“We had great years here,” Jirsa said shortly after arriving at the arena Monday ahead of a 40-minute practice session. “Great memories, a lot of close friends that still live here, and this is where my (now 17-year-old) daughter was born, here at Miami (Valley) Hospital. We lived right over on Plumwood Road. It’s just a lot of memories.
“Mostly what stands out is the friendships that I made, the guys I worked with I’ve always stayed in touch with from Oliver Purnell to (former assistant and current UD Director of Athletic Development) Josh Postorino, who is still here, and Frank Smith, who works with the NCAA now, and (former Director of Basketball Operations and current Texas coach) Shaka Smart had a tremendous career, (Liberty assistant coach) Kyle Getter had a tremendous career. And, I’ve kept in touch with some of the players that were so important to our success and our friends that still live here, anytime I’m back for high school basketball, I always try to get in touch with them. There are a lot of people to say, ‘Hi,’ to, so hopefully I bump into some of them.”
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It didn’t take long for some of the long-time Flyers fans watching practice to recognize Jirsa. After the Highlanders’ session ended, Jirsa was called over to a small crowd behind the baseline.
He took a few minutes as his team exited the court to greet at least one familiar face and a few others who gathered around him.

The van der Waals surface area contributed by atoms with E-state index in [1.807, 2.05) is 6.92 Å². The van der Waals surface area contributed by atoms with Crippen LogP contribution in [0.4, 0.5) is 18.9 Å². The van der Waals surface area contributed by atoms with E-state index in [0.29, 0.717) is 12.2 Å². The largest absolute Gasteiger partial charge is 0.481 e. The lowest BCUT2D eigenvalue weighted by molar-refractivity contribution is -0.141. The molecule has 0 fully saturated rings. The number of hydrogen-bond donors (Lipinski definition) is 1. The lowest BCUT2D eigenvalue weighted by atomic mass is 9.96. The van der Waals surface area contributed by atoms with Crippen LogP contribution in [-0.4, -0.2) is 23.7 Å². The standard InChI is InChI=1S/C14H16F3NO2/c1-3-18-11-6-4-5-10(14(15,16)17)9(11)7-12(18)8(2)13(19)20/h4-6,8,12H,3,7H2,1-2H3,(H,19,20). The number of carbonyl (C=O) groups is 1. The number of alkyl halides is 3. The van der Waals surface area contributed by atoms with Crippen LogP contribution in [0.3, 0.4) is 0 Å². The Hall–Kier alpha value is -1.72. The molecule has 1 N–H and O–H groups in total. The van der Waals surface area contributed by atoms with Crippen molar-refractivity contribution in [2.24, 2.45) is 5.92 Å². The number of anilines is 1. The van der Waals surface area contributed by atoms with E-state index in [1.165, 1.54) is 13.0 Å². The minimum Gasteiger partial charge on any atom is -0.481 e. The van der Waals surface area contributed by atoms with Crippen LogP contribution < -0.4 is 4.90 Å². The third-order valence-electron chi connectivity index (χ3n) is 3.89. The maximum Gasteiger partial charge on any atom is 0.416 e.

“You were on Purnell’s staff, right?” one fan in UD attire asked. “Remember his bulldog?”
Jirsa came to UD in 1999 after he was let go as head coach at Georgia, where he went 35-30 in two seasons.
During his four years with the Flyers, UD posted an 88-39 overall record, made two NCAA tournament appearances and two NIT trips. His final season in 2002-03, the Flyers went 24-6 and won the Atlantic 10 Tournament championship and advanced to the Big Dance as a fourth seed.
“I started talking to Purnell, and once I got to visit here, I really wanted to be here and I really started recruiting him,” Jirsa said. “He took me on his staff here, mainly because I was a little older at the time than some of the other guys on his staff, and I really enjoyed working with them and I felt I helped contribute. We did well during that time period, and the year we left, we won the Atlantic 10 conference championship here and that was by far was the most special.”
Jirsa left to stay with Purnell when he took the Clemson job, but two months in, Jirsa got a head coaching job of his own at Marshall. He spent four years there and has since been an assistant Bethel (Minn.), Tennessee Tech and now Radford.
He brings 30 years of coaching experience and seems well-respected by his players.
“He has his moments where he jokes, but he takes everything serious and he works well with the big men,” senior forward Ed Polite said. “He makes sure we know the fundamentals so we’ve always got to be top-notch with coach Jirsa.”
Now, Jirsa is hoping his Dayton connection helps the local crowd rally around the Highlanders, who were a surprise to make it this far after being picked seventh in the league during the preseason. He looks forward to coaching in front of some Flyer faithfuls again.
“I know what a special place UD Arena is, and I’ve seen the First Four on television, so I’m sure it will be at its finest,” Jirsa said. “It’s not like it’s a home game for the Dayton Flyers, but it will still be great. … Hopefully some of the fans will be for us, and maybe some of those fans that aren’t Radford fans but are rooting for someone else will come over with us for a while.”